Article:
Humor is often used as a release or to illustrate how, in a tiny village, everyone is aware of each other's business but no one's saying or doing anything to stop what's going on (the Chronicle of a Death Foretold syndrome). This becomes painfully and hilariously clear in an absurd sequence in which the villain, hiding in plain sight in a balaclava, attends the funeral of one of the victims while Van Der Weyden suggests that the perpetrator "might" be hiding among the funeral attendees. 

As in his other features -- with the notable exception of his last film, Camille Claudel, which starred Juliette Binoche -- Dumont uses only locals from his native northern France with next to no acting experience, which, in combination with the use of real locations, lends the film a typically Dumont-ian veracity. However, that doesn’t mean that this comedy-drama isn’t full of playful references, from a scene in which the infected cow carcass is lifted out of the bunker by helicopter that recalls the airborne transport of a sacred cow, Jesus, in La Dolce Vita to some clever in-jokes that reference the names of Flemish painters. Indeed, names are extremely important here, as the innocent if impish "little boy" character of the title and his girlfriend, not called Eve for nothing, are seen as the hope for the future of mankind.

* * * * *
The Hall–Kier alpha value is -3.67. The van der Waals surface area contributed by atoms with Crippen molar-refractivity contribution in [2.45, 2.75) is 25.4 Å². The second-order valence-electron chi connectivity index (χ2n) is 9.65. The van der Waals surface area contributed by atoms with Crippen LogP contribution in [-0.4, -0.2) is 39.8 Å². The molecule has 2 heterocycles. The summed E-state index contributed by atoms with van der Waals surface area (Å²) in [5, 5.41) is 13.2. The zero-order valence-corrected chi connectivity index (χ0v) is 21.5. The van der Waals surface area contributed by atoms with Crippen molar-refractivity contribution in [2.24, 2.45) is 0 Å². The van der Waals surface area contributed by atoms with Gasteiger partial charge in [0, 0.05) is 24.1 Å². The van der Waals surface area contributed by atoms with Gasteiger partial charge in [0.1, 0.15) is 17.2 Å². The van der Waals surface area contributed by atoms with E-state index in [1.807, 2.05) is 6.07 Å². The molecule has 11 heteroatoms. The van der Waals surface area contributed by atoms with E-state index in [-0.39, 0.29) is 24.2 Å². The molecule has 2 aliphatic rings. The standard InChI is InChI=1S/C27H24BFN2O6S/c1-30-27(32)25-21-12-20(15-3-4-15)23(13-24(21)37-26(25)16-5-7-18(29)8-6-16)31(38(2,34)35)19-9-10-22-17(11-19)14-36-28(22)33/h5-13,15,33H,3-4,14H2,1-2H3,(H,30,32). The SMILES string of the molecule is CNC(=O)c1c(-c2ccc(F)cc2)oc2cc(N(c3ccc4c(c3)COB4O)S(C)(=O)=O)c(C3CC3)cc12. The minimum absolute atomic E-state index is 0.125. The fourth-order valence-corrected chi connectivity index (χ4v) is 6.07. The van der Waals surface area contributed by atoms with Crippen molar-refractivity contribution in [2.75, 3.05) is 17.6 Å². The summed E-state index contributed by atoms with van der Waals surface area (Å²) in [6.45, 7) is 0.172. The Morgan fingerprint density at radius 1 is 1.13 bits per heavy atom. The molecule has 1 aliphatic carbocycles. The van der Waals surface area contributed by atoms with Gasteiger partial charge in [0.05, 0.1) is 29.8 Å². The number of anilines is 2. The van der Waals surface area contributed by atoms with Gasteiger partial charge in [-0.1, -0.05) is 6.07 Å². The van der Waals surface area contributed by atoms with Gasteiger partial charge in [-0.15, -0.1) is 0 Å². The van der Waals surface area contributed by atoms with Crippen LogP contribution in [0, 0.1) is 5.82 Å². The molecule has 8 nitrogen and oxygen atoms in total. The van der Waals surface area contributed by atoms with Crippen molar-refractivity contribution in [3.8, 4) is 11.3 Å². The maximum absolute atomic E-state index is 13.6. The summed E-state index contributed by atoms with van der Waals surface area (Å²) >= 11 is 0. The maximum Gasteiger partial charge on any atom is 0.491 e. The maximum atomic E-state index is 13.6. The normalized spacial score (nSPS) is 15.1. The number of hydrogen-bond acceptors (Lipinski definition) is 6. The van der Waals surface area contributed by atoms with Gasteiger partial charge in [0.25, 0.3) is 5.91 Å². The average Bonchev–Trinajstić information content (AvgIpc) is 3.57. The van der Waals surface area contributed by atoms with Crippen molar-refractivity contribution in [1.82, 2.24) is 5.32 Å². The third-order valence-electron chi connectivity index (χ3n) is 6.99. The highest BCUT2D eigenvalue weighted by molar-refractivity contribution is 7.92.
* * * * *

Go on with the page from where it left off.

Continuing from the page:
Camerawork by Guillaume Deffontaines (Camille Claudel) is fluid, though having the characters in the center of his expansive widescreen compositions for close-ups will, of course, not have the same effect on TV.

Production companies: 3B Productions, Arte France, Pictonovo

Cast: Alane Delhaye, Lucy Caron, Bernard Pruvost, Philippe Jore, Corentin Carpentier, Julien Bodard, Baptiste Anquez, Lisa Hartman, Frederic Castagno, Stephane Boutillier, Philippe Peuvio, Celine Sauvage, Jason Cirot

Writer-Director: Bruno Dumont

Producers: Jean Brehat, Rachid Bouchareb, Muriel Merlin

Director of photography: Guillaume Deffontaines

Costume designer: Alexandra Charles

Editors: Basile Belkhiri, Bruno Dumont

Sales: NDM

No rating, 197 minutes